Your healthcare provider will prescribe nonsteroidal anti-inflammatory drugs (acetaminophen, ibuprofen, etc.) to reduce inflammation. Oral steroids and non-steroidal anti-inflammatory medication can play an important role in alleviating pain and swelling. You should follow the prescription until the discomfort subsides.

Patients seeking immediate relief can go for a corticosteroid injection into the joint. This effectively removes inflammation from the wrist region.

Physical Therapy/Occupational Therapy

Physical therapy is the most effective treatment modality for wrist tendonitis. Hand therapy from a physical therapist alleviates pain and improves blood flow to the damaged tissue. This helps reduce swelling and improves the range of motion.

Many businesses and offices now provide occupational therapy to prevent tendonitis in computer workers. Individuals who use computers at work must take regular breaks to allow the release of pressure from the wrists and hands.

Physiotherapists not only ease pain but also teach you the right mechanics of lifting heavy items and preventing injury in the future.

Ultrasound Therapy

Ultrasound-guided needle therapy is a minimally invasive procedure done to remove damaged tendons (that can not repair). It has been shown to be an efficacious procedure. This very procedure has shown promising results in conservatively managing hand and wrist pathologies (managing nerve damage caused by CTS).


Orthopaedic surgeons prefer managing wrist tendonitis conservatively, and surgery is reserved only when non-surgical treatments fail. Tendon release surgery is the treatment of choice to relieve pain from tendon sheath swelling.

In case of extensive damage, the procedure is performed under general anaesthesia. Your orthopaedic surgeon will make a small incision to access the wrist structures. Through this small hole, the surgeon cuts away the inflamed tissues.

Surgery is the last resort reserved for severe cases only. It provides relief, but there are multiple risk factors involved in surgery.


Wrist tendons have a poor blood supply, which is why they struggle to heal properly on their own. Prolotherapy involves the injection of a regenerative solution into the tendon to provide a direct supply of what is needed to heal the tendon and provide pain relief.

As the treatment is helping to treat the root cause of the problem, it is deemed to be a permanent fix.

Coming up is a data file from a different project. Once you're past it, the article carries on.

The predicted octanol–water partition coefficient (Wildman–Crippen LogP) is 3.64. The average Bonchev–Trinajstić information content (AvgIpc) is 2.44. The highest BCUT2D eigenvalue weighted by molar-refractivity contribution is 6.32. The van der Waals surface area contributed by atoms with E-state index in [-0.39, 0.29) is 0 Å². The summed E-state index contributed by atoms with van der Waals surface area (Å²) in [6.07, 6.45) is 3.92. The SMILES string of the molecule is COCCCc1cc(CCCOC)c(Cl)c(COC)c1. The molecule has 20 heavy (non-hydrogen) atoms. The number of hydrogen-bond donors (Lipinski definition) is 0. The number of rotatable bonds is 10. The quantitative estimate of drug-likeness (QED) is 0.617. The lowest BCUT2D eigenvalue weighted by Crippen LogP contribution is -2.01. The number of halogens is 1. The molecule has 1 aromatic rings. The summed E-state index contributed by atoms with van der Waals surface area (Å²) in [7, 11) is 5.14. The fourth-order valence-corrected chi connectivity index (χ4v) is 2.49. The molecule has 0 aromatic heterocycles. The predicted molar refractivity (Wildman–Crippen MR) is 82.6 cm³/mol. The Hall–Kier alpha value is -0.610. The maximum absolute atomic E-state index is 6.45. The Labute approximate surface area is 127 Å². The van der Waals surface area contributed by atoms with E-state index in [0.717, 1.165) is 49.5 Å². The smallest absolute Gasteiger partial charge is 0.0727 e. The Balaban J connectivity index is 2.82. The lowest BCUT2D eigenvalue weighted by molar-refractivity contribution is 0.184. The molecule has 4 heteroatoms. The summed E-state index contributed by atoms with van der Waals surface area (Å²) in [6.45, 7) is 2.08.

Frequently Asked Questions

How long does it take wrist tendonitis to heal?

Wrist tendonitis is a self-limiting condition but can take some time to heal. Mild wrist pain can easily be managed with domestic interventions like RICE and splinting. On average, a mild case of wrist tendonitis takes about six weeks to heal.

What does tendonitis feel like in your wrist?

Patients experience wrist pain on lifting and gripping objects. The intensity of pain varies from case to case. Opening doors (knobs) and lifting even small weights triggers pain. Some patients report having a snapping sensation in the wrists. The range of motion is reduced and over time, muscle weakness develops.

How do you treat tendonitis in the wrist?

The vast majority of cases respond well to home therapies and medications. Patients are advised to take adequate rest and apply ice on the inflamed portion. Wearing a wrist splint prevents further injury and promotes healing. NSAIDs and steroids are advised for symptomatic management of tendonitis.

What are the 4 symptoms of tendonitis?

The 4 symptoms of tendonitis common to all types are:

Pain that exacerbates on movement.

Swelling of the tendons, which presents as redness and warmth on the skin.

Reduced mobility and difficulty in moving the particular joint.

Cracking and snapping sensation in the joint.

What aggravates wrist tendonitis?

Poor arm and wrist mechanics while working aggravate tendonitis. Overusing the joint or having inadequate rest after irritation of the tendons can aggravate tendon inflammation. Multiple comorbidities like rheumatoid arthritis, diabetes, osteoarthritis and gout can also contribute to aggravation.

What is Stage 1 tendinitis?

Based on the initiation of pain, tendinitis can be divided into 4 stages. Stage 1 tendinitis is characterized by pain that is felt at the end of the activity. As it is common in players, wrist pain is only felt after the game ends.